|“Academic discourse, which is historically grounded, includes all lingual activities associated with academia, the output of research being perhaps the most important. The typicality of academic discourse is derived from the (unique) distinction-making activity which is associated with the analytical or logical mode of experience.”–Patterson & Weideman 2013.|
“Academic discourse is more than grammar; it has functions like exposition, clarification, and conclusion, requiring us to do things with language like explain, define, compare, contrast, classify, agree, disagree, illustrate, elaborate, make claims, see implications, infer, exemplify, anticipate, and conclude. In addition, imbued as it is with cognitive as well as analytical processing, competence in handling academic language is far more than the ‘skills’ of listening, speaking, reading, and writing. If one wishes to do something about low levels of academic literacy, one first has to be able to measure that ability accurately and reliably.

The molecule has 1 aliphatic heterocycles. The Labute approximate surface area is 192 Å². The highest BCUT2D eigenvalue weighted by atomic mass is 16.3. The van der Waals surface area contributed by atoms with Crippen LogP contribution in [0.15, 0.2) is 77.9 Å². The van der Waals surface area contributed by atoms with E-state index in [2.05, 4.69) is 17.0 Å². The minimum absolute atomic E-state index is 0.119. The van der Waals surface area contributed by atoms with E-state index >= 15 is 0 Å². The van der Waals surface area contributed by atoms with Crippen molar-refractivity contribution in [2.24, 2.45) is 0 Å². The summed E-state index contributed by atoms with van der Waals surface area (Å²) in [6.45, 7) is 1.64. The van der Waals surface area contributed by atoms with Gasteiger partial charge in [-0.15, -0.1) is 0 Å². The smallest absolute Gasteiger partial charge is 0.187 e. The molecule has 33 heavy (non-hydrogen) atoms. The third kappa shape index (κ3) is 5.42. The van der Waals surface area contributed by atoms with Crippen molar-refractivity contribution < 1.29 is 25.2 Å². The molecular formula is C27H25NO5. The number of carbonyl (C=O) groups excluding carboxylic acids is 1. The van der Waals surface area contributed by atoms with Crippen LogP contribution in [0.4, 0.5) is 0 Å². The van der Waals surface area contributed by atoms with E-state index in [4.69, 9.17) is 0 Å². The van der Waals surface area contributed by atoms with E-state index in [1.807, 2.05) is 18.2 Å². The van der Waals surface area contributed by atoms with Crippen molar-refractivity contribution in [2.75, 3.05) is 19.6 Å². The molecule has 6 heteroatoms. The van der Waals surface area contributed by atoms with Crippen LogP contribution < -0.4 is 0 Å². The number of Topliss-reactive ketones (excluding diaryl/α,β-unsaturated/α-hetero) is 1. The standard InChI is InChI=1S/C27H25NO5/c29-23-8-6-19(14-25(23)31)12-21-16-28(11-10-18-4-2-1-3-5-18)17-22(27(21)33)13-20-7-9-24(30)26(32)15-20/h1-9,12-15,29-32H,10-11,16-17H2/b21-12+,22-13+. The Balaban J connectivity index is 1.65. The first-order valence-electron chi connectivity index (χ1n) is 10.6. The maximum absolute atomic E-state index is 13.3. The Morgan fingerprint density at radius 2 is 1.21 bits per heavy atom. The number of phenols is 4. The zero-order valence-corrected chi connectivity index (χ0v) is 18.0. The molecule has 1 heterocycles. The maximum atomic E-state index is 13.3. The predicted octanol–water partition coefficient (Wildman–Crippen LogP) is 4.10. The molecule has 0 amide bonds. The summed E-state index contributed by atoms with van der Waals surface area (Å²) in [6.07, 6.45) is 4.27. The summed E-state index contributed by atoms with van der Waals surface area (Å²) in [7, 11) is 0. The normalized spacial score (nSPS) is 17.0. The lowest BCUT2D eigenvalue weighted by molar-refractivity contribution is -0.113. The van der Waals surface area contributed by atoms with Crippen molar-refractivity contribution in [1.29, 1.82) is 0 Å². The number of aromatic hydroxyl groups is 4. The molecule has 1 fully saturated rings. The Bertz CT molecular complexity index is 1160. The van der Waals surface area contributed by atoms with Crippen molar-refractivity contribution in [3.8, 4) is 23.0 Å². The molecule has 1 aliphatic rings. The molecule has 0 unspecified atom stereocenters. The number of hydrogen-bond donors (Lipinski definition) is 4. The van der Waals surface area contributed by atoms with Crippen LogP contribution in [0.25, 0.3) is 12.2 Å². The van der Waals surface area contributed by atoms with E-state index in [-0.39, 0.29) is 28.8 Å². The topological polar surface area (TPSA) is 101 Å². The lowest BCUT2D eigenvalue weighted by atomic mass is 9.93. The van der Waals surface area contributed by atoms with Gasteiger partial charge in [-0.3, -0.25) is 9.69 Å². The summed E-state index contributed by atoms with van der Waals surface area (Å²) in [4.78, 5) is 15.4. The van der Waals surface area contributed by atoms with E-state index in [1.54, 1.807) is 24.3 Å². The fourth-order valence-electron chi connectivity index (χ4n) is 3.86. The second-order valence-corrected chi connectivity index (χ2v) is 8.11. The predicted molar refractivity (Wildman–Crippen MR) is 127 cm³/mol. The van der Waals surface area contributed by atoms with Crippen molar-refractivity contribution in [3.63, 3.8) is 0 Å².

Since it is a complex ability that encompasses many subcomponents, a language test that is multifaceted is preferable to a monotone test design, and is likely to be more reliable. The same would apply to language courses to develop academic literacy.” –Weideman 2014.
Weideman, Albert. 2014. Why is academic literacy important? Introduction to Weideman & Van Dyk (Editors). Academic literacy: test your competence. Bloemfontein: Geronimo, pp. ii-ix.
[The free introduction explains the concepts of academic discourse and academic literacy in detail. To order this workbook with model tests and answers, go to the ICELDA orders page.]
Patterson, Rebecca & Weideman, Albert . 2013. The typicality of academic discourse and its relevance for constructs of academic literacy. Journal for Language Teaching, 47(1): 107-123.